FindLaw columnist Eric Sinrod writes regularly in this section on legal developments surrounding technology and the internet.
Companies naturally want to protect their internal, sensitive company information. Indeed, intellectual property and trade secrets often constitute the crown jewels of a given operation. Companies also have practical and legal obligations to protect confidential information of their customers. Accordingly, prudent companies develop policies that are designed to ensure the security of such highly valuable, proprietary and sensitive data. But does that mean that company employees necessarily follow those polices? Au contraire!
Indeed, according to a recent study in Europe by Ipswitch, a file transfer security vendor, 69% of IT managers transmit highly confidential data, such as payroll, financial and customer information, over the Internet using unsecured emails.
And practically half of surveyed employees readily concede that at least once a week they send confidential or regulated content, the type of which could potentially require data breach notifications under governing laws if the content is stolen or lost.
On top of this, 69% of those surveyed said that they send highly confidential information at least once per month simply using regular, unencrypted emails and attachments. Moreover, 34% report that they do so daily!
In addition, 70% of respondents answered that they house company information on their PDAs, USB drives, and elsewhere through remote connections.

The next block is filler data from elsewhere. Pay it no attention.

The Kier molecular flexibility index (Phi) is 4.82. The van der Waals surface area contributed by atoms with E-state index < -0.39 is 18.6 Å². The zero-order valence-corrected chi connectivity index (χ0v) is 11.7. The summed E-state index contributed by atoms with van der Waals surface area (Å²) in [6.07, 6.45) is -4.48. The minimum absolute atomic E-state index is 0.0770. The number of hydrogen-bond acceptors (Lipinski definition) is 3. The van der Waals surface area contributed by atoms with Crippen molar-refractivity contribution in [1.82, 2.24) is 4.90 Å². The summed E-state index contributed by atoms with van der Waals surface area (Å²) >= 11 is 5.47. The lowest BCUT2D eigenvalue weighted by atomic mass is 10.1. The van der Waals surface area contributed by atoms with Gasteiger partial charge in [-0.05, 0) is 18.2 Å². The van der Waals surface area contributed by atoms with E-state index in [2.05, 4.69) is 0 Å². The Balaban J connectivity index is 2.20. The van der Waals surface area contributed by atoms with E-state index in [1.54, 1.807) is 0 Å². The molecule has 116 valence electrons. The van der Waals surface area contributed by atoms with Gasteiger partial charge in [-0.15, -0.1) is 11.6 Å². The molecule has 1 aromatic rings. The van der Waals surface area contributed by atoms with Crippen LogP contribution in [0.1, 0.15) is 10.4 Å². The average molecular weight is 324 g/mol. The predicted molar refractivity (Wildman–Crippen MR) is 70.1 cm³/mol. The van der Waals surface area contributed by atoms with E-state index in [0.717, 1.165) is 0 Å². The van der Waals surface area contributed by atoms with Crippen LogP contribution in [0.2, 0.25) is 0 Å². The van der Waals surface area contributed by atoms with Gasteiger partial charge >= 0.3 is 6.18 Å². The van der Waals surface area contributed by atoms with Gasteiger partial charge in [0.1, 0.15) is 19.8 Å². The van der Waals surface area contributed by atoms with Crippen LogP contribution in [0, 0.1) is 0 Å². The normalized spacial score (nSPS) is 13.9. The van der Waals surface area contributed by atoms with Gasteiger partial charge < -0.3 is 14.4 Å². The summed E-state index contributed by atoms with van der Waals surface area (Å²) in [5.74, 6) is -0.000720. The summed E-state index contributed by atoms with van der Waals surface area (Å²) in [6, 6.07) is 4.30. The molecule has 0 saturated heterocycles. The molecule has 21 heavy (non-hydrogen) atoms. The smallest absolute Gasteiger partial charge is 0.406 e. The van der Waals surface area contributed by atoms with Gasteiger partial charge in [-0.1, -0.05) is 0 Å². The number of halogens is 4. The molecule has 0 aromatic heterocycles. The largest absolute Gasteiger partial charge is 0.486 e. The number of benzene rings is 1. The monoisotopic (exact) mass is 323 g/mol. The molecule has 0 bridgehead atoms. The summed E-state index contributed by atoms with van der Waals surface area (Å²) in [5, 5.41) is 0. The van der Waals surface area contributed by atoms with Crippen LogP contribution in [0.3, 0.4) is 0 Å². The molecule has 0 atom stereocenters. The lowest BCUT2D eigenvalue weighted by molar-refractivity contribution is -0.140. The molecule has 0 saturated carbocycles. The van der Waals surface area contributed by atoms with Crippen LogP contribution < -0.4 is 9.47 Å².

While 62% of companies surveyed have security policies in place that detail how sensitive information must be secured for transmission, 72% admit that they do not have enough transparency to ascertain how data is transferred internally and externally.
So, when it comes to protection of sensitive information maintained by companies, perhaps the biggest fear is not external hackers. Instead, companies may need to look in the mirror and follow through on true data security.
Companies technically must be able to track how and under what circumstances their data is transmitted. They also need to motivate their personnel to actually follow their data security policies.
Perhaps in this regard a carrot and stick approach could work; namely, providing positive incentives for compliance and penalties for non-compliance. And companies should consider working actively with skilled data security support vendors and knowledgeable legal counsel in this area.
Eric Sinrod is a partner in the San Francisco office of Duane Morris LLP (http://www.duanemorris.com) where he focuses on litigation matters of various types, including information technology and intellectual property disputes. His Web site is http://www.sinrodlaw.com and he can be reached at firstname.lastname@example.org. To receive a weekly email link to Mr. Sinrod's columns, please send an email to him with Subscribe in the Subject line. This column is prepared and published for informational purposes only and should not be construed as legal advice. The views expressed in this column are those of the author and do not necessarily reflect the views of the author's law firm or its individual partners.
- Personal Data, an Email Error & Security Breach Notification Laws (FindLaw's Common Law Blog)
- The Cost of Data Breaches: It Ain't Cheap! (FindLaw's Technologist Blog)
- Heartbreak over Heartland: Why Prosecution for Data Breaches Isn't Enough (FindLaw's Writ)